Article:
Taiwo Egunjobi, the director of In Ibadan and All Na Vibes, is the director of The Annual Film Mischief that will run from Mar. 17- 20.
Serving as the inaugural director of The Annual Film Mischief is a writer, director and, most importantly, a staunch cinephile who never shies away from sharing how essential storycraft—an element many pay lesser attention to— should be in the industry. Beyond this principal element, the other criteria that were used in selecting the 24 competing films are broken down by Taiwo Egunjobi, an indie filmmaker who is also a member of the Film Rats Club and is familiar with one’s film running in the festival circuit. While Taiwo Egunjobi understands that festivals serve as a platform to engage film community members and to aid the growth of the country’s cinema culture, he strongly believes that this period demands that filmmakers, including himself, tell good stories that will be distributed to a global audience as well as “growing” Nigerian audiences. As he notes, “if we don’t perform, they will find their fix somewhere.”
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In the fourth wave, audiences are saturated with content and they will demand better and they will expect us to compete with the very best out there. If we don’t perform, they will find their fix somewhere.
- Kindly share some films and filmmakers you are excited to see at the festival, and why.
I’m excited to see every film showing at the festival. The films went through a tedious selection process. Hence, they all have something special to say. I’m personally looking forward to the audience’s reception to films like A Boy’s Tale, Songs of Ubong, Yahoo+, Fate, and Smile. These are films that excel visually and thematically as well. When you look at a film like A Boy’s Tale, for example, it is resourceful, not just the fact that the story is well told, which is at the heart of what the festival is about this year— “Less is More”, which is basically looking to resourceful films and putting the spotlight on those kinds of films, which A Boy’s Tale does exceedingly, as much as other films which will be shown at the festival.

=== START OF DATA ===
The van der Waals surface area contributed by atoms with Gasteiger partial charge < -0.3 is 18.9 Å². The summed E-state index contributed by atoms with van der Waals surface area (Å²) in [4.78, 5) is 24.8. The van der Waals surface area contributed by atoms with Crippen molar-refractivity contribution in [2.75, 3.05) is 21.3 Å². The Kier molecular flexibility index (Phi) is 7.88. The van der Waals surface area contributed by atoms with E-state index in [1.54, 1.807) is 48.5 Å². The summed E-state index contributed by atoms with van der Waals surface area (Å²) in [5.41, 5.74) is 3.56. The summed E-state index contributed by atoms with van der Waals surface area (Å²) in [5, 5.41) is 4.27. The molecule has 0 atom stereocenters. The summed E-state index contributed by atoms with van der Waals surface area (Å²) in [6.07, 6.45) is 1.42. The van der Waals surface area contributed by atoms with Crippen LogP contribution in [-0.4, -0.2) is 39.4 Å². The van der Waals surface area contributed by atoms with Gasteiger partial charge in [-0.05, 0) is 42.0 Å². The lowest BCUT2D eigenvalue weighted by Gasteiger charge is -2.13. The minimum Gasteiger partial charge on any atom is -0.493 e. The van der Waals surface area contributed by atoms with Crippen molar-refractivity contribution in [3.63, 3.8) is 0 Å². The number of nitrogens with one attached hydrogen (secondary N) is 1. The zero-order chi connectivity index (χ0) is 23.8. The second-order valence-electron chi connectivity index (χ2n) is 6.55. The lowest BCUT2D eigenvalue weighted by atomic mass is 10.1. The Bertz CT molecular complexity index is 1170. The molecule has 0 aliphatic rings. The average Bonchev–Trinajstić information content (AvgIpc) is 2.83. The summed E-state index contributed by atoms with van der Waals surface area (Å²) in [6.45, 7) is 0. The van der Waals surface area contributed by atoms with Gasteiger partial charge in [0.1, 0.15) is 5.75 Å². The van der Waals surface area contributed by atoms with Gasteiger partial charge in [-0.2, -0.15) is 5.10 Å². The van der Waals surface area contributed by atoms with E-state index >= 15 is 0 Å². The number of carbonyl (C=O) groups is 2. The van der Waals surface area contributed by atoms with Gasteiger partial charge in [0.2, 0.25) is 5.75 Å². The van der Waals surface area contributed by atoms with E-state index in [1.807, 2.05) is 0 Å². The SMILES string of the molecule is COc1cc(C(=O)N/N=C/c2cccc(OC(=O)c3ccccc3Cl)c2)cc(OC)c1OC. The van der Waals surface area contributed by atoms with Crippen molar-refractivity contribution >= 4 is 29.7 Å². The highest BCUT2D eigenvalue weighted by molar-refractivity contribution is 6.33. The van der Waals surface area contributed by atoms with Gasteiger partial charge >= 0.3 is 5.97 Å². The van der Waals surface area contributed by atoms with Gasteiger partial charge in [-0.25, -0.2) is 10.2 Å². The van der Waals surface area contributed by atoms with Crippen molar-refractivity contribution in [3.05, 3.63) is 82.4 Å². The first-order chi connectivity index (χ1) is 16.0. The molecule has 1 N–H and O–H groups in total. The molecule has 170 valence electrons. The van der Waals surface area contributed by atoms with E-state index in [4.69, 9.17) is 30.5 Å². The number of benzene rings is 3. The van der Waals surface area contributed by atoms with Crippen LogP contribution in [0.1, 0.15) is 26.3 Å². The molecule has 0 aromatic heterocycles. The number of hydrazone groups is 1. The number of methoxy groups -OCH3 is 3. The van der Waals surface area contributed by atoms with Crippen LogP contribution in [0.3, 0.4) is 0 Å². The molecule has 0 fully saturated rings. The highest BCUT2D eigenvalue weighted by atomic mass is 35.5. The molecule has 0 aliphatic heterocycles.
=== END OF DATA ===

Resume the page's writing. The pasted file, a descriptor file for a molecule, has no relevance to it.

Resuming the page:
- What are your thoughts on festivals as an alternative channel for film screening in general and the vision of The Annual Film Mischief in particular, where do you see this going in the coming years?
Well, I wouldn’t call festivals an alternative channel for film screening. Channels, like the cinema, TV, cable, streaming platforms— are all vital parts of the film experience. But talking about how we deliver these stories to their audience, how we perform our story enterprise and share it, festivals are a very brilliant outlet to do that because festivals do not only screen films, festivals also create community engagement. For a growing film culture, community engagement is very important. It’s even important for thriving film traditions as well, because that exchange must continuously happen between filmmakers, audience, and the critics, which is a way to deepen the understanding of cinema within an industry. When you continually have film festivals, have special film screenings and you have these conversations, you enrich the experiences around these films, which is possibly the most important way to build a cinema culture. And for The Annual Film Mischief, in the coming years, we are looking to solidify the principles that the club has operated on for several years, which is to focus on film appreciation, film criticism and film documentation. This means that we will give opportunities to films that truly have the substance to be appreciated and it will become not only a hotbed of talent but also a standard for working filmmakers who are already accomplished. These are our goals and this is what we are working towards.
- What do you hope the participating filmmakers can learn from the Cheese Picks which are movies from more established filmmakers?